Forced Pause

With the forced quarantine and isolation, has anyone else realized how devastatingly lost they’ve been?

This has been the question, in one form or another, on my heart and in my mind. Has anyone else ever gotten this far down a road they were never meant to travel? Has anyone else talked themselves into not looking back? Has anyone else been terrified to stand still? Has anyone been here, deep down a rabbit hole of their own design?

What a forced pause does is….. force you to pause. My prayer of ‘I don’t know where to start’ remains a centerpiece in my hour by hour existence. I find moments of peace, where I am able to truly surrender, but my spirit is not what it used to be. Peace is only found in small moments, eventually the test of spirit is lost against all the anxiety and fear that surrounds me. The honest reality is … my spirit is not strong. She became cynical and selfish and tired. She stopped practicing what she preached. She became stagnant and dusty with excuses. And then she became shocked when she realized how diminished and weak she really was. So when the lies of depression clouded the sky and anxiety rained down suffocating the small amount of spirit left, well… she drowned. She let the rain fall, she encouraged it, and when it became too much she gave up. She surrendered to the wrong things.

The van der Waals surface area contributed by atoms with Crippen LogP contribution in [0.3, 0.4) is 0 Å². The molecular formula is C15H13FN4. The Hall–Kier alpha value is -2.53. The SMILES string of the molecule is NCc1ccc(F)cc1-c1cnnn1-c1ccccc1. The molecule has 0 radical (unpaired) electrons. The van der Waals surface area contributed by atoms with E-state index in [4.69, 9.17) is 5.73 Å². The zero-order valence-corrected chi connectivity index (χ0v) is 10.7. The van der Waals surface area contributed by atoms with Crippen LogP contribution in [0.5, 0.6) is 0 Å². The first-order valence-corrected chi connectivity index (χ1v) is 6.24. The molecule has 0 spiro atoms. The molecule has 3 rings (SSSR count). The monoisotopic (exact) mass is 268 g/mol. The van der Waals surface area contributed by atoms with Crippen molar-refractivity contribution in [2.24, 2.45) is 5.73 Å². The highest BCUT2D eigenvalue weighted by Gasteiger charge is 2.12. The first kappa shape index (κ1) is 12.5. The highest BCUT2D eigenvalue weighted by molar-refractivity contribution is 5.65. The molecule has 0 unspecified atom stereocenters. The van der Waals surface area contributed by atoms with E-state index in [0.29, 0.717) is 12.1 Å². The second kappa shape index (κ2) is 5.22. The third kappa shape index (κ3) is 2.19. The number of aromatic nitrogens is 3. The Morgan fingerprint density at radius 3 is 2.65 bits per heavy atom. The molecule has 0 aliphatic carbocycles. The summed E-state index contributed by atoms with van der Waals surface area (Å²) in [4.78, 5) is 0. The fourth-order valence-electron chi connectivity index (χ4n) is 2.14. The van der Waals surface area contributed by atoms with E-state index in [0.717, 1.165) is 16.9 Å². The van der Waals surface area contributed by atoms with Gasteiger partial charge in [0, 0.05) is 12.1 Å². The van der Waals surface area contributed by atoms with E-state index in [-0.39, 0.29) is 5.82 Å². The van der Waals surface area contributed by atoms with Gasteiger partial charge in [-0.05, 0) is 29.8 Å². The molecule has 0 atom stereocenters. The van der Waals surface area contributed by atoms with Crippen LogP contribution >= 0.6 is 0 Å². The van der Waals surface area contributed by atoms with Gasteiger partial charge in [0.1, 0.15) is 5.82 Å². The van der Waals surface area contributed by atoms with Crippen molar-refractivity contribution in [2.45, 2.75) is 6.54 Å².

I reopened my bible. That was one of my responses to ‘I don’t know where to start’. I know it feels pretty self explanatory, but it wasn’t for me. In the move I brought little with me, but it turns out despite all my bad decisions I made a few good ones. I don’t just have one of my bibles with me, I have four. Why does one bring four bibles with limited space especially during a time of ignoring their faith/ running from the center of themselves? I don’t know if I can answer that except to say while I don’t always know why or when God intervenes in our lives… this was defiantly one of those moments.